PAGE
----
Lockheed SR-72 concept rendering.
The final curtain call for the SR-71 was long and complex. Although decommissioned in 1990, it served as a flight-research platform for NASA until 1997. The US Congress voted in 1994 to reactivate three SR-71s for the air force. The final USAF flight occurred in 1997, and in 1999 NASA made a last flyover during its annual Edwards AFB open house.
But public interest in secret, high-altitude, high-speed aircraft refused to die with the SR-71. Even before the Blackbird left the tarmac for good, media reports speculated whether strange sounds and contrails in the skies over the western US meant that American military and intelligence services had developed a successor aircraft, known by the codename Aurora.
Whether Aurora existed or not, in November 2013 the Lockheed Martin Skunk Works unveiled to Aviation Week and Space Technology a plan for a next-generation SR-71. In releasing its concept, Lockheed pinpointed the specific role of a demonstrator that it called the SR-72: an armed, hypersonic, uncrewed aircraft capable of reacting to flashpoints around the world more quickly than satellites or subsonic aircraft. In a time of unpredictable acts of terrorism— and in an environment in which US satellites could be tracked and airspace fortified against American incursions—Lockheed argued that its candidate vehicle could evade detection, get to targets more rapidly, and strike at adversaries before they had a chance to escape.
In its announcement, the Skunk Works revealed that it had been collaborating with the Aerojet Rocketdyne Company since 2006, with the goal of arriving at a breakthrough in “air-breathing” (ramjet) propulsion technology that would enable the SR-72 to travel at Mach 6—more than 4,500 miles per hour (7,240 kilometers per hour).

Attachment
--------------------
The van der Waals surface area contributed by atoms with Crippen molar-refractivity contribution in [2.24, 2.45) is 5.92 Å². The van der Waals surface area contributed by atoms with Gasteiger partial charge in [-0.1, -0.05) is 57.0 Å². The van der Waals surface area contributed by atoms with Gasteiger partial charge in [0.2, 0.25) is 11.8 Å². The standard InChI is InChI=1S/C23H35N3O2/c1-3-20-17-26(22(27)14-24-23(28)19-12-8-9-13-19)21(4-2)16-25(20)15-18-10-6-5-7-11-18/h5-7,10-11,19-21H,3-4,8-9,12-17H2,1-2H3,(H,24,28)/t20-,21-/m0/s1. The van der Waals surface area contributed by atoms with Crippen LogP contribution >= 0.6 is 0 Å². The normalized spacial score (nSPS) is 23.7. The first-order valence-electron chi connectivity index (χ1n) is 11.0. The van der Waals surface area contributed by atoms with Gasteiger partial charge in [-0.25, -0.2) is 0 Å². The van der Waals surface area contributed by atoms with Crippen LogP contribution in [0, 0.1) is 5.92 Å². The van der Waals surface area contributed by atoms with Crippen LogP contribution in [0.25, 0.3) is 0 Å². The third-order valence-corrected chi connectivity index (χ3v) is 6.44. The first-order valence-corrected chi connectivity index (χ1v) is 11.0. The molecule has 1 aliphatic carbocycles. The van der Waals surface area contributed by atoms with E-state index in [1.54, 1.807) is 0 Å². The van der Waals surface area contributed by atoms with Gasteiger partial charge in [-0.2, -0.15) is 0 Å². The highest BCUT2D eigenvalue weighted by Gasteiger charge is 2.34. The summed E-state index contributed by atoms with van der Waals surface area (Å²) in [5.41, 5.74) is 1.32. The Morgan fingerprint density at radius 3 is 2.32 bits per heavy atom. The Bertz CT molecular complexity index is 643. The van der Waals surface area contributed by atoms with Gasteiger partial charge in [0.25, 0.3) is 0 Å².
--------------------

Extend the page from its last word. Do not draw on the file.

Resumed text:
Some significant steps had been taken in the years between the last NASA SR-71 flight and the Lockheed Martin/Aerojet Rocketdyne merger of interests in 2006. The Defense Advanced Research Projects Agency (DARPA) had sponsored research for the Falcon Project, which focused on developing a reusable hypersonic cruise vehicle. After NASA cancelled research on its successful X-43C scramjet demonstrator in 2004, DARPA folded it into Falcon. (The scramjet proven by NASA worked with no moving parts. At sufficient speed, the engine compressed the supersonic airflow as it entered the aircraft’s inlet, mixed it with propellant, and ignited it. Most of the heated exhaust that poured from the nozzles drew air from the atmosphere—hence, an air-breathing engine). Lockheed participated in these studies, gaining critical knowledge about—but as yet no solution for—the necessary propulsion transition from turbojet to ramjet and back again.
When the Lockheed Martin and Aerojet Rocketdyne engineers met to push development forward, the key problem still involved how to bridge this handover between the turbine engine, which propelled the aircraft from takeoff to Mach 2.5, and the ramjet, which became effective between Mach 3 and 3.5. Clearly, a yawning speed gap existed between the two technologies. Lockheed’s air-breathing hypersonics manager Brad Leland revealed in the SR-72 announcement that the two sides had found a way to close the difference between Mach 2.5 and 3 and to integrate the two propulsion systems. It involved using a standard jet engine like the F100 or F110 and a modified ramjet capable of producing thrust at a lower speed, through which it could take over seamlessly from the turbine engine. Leland did not elaborate on the mechanisms of the ramjet modification.
The dramatic planform of the SR-72 features chines blended into a delta that extends backward from about the midpoint of the fuselage. It has deep, underwing nacelles mounted close inboard and a humpbacked fuselage.
Following these public revelations, NASA officials decided in December 2014 to transfer over $892,000 to the Skunk Works for a feasibility study of the SR-72, after which (in March 2016) Lockheed Chief Executive Officer Marillyn Hewson predicted that her firm could fabricate an SR-72 demonstrator for less than $1 billion. Because the US Department of Defense planned to build a hypersonic weapon during the 2020s, Lockheed foresaw potential SR-72 production during the 2030s.
In development. Lockheed proposed the fabrication of a flight demonstrator aircraft (with an optional piloted version) starting in 2018, with flight testing to begin by 2023.